New fish passage opens 11.2 miles of prime habitat for endangered salmon that had been blocked for decades.
Salmon conservation achieved a major victory this October as construction finished on a fish passage and stream restoration project in Mill Creek, California. After California Sea Grant identified that a flashboard dam was stopping endangered coho salmon from moving upstream, a recovery plan by the NOAA National Marine Fisheries Service billed it as the highest priority barrier for remediation in the Russian River.
Mill Creek winds past redwood forests, vineyards and private homes west of Healdsburg, California. A major tributary to the Russian River, it harbors some of the best habitat for federally endangered coho salmon and threatened steelhead trout in the watershed.
“Right now the coho salmon life cycle is broken in Mill Creek,” said Mariska Obedzinski of California Sea Grant, who leads the monitoring program that identified the barrier. “Adults have only been able to spawn in the lower parts of the stream, which dry out in the summer, so the majority of the juveniles are dying during the summer season.”
Obedzinski expects that to change now that the new fish passage has opened up 11.2 miles of prime stream habitat for juvenile salmon that had previously been blocked for decades.
“The reach of Mill Creek upstream of the dam has cold, clean water, and the most important thing is that it remains wet all year long, even in extreme drought years,” said Obedzinski, adding that previous enhancement projects have increased pool habitat and shelter for the fish.
Construction of the fish passage was completed by Trout Unlimited and Prunuske Chatham, Inc., who conducted years of planning and negotiations with local property owners. Funding was provided by the NOAA Restoration Center’s Community-based Restoration Program, the California Department of Fish and Wildlife’s Fisheries Restoration Grant Program, and the Sonoma County Water Agency.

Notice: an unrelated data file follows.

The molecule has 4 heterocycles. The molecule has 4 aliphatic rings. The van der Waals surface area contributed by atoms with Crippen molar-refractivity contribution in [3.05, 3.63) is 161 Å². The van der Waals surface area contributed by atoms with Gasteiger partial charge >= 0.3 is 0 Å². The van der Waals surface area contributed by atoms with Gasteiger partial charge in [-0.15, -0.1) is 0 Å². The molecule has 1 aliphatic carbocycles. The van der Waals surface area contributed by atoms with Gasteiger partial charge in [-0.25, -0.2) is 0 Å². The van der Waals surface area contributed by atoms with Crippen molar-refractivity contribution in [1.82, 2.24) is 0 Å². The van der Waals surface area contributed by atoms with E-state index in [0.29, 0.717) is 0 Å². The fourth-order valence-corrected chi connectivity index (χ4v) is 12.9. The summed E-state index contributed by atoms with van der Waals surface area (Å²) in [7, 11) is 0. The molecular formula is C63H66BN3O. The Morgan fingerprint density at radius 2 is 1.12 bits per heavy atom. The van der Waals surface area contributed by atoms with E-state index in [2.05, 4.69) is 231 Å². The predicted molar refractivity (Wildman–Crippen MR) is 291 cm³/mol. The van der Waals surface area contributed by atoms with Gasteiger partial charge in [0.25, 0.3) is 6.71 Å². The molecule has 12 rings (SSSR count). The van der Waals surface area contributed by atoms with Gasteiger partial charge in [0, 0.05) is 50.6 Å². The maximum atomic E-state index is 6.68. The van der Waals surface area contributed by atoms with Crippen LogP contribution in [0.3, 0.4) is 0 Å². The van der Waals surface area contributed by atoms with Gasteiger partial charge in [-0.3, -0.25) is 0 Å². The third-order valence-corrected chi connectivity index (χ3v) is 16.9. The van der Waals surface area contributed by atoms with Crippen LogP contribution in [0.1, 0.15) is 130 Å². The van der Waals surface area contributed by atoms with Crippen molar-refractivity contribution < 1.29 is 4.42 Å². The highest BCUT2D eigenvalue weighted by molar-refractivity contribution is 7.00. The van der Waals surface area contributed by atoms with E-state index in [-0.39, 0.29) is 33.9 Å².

Local landowners made a key contribution by providing access to the restoration site, even allowing heavy machinery to cross and operate on their property.
“Coho salmon are now one of the most imperiled of California’s native fishes,” said Joe Pecharich, fisheries biologist with the NOAA Restoration Center in Santa Rosa. “The Mill Creek Dam Fish Passage Project is one of the most important actions we can take to help bring them back in the Russian River. Its completion is a major step forward for coho salmon and steelhead. We want to thank Trout Unlimited, Prunuske Chatham, Inc., and most of all, the neighboring residents who really made it possible.”
Obedzinski hopes to see coho salmon spawning in the upper reaches of Mill Creek this winter, and is already tracking their progress. “It’s a really exciting time. We’ve had a lot of rain in the last couple of weeks, and adults are starting to come into the lower river. Based on our tracking equipment, we think over 130 fish have already migrated into the river from the ocean.”
That’s a promising start to a new phase of recovery for the Russian River’s once prolific salmon runs – coho, Chinook salmon, steelhead trout and all.
About California Sea Grant
NOAA’s California Sea Grant College Program funds marine research, education and outreach throughout California. Our headquarters is at Scripps Institution of Oceanography, University of California, San Diego; we are one of 33 Sea Grant programs in the National Oceanic and Atmospheric Administration (NOAA), U.S. Department of Commerce.